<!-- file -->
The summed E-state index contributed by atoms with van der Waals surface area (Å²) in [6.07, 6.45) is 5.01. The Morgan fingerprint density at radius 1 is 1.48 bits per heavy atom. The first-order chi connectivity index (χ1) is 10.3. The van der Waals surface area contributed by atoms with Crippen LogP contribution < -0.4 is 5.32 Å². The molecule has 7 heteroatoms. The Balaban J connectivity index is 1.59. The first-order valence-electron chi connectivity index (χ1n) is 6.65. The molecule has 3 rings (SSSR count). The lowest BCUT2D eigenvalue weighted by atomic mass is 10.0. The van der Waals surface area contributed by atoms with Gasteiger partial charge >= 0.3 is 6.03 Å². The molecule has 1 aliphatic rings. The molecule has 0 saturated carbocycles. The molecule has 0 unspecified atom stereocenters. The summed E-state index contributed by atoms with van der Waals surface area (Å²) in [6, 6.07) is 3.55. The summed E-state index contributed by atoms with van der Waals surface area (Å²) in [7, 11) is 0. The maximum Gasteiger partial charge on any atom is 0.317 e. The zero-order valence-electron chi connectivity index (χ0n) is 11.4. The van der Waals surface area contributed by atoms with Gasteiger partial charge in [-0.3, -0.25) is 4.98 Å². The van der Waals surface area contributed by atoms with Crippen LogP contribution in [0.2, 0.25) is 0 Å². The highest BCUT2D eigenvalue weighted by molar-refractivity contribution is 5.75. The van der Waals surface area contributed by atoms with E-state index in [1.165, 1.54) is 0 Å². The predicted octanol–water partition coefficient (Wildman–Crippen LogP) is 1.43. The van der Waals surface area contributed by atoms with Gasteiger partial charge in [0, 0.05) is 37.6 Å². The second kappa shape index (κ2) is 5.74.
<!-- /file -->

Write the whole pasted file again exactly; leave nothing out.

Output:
The summed E-state index contributed by atoms with van der Waals surface area (Å²) in [6.07, 6.45) is 5.01. The Morgan fingerprint density at radius 1 is 1.48 bits per heavy atom. The first-order chi connectivity index (χ1) is 10.3. The van der Waals surface area contributed by atoms with Crippen LogP contribution < -0.4 is 5.32 Å². The molecule has 7 heteroatoms. The Balaban J connectivity index is 1.59. The first-order valence-electron chi connectivity index (χ1n) is 6.65. The molecule has 3 rings (SSSR count). The lowest BCUT2D eigenvalue weighted by atomic mass is 10.0. The van der Waals surface area contributed by atoms with Gasteiger partial charge >= 0.3 is 6.03 Å². The molecule has 1 aliphatic rings. The molecule has 0 saturated carbocycles. The molecule has 0 unspecified atom stereocenters. The summed E-state index contributed by atoms with van der Waals surface area (Å²) in [6, 6.07) is 3.55. The summed E-state index contributed by atoms with van der Waals surface area (Å²) in [7, 11) is 0. The maximum Gasteiger partial charge on any atom is 0.317 e. The zero-order valence-electron chi connectivity index (χ0n) is 11.4. The van der Waals surface area contributed by atoms with Gasteiger partial charge in [-0.3, -0.25) is 4.98 Å². The van der Waals surface area contributed by atoms with Crippen LogP contribution in [0.2, 0.25) is 0 Å². The highest BCUT2D eigenvalue weighted by molar-refractivity contribution is 5.75. The van der Waals surface area contributed by atoms with E-state index in [1.165, 1.54) is 0 Å². The predicted octanol–water partition coefficient (Wildman–Crippen LogP) is 1.43. The van der Waals surface area contributed by atoms with Gasteiger partial charge in [0, 0.05) is 37.6 Å². The second kappa shape index (κ2) is 5.74.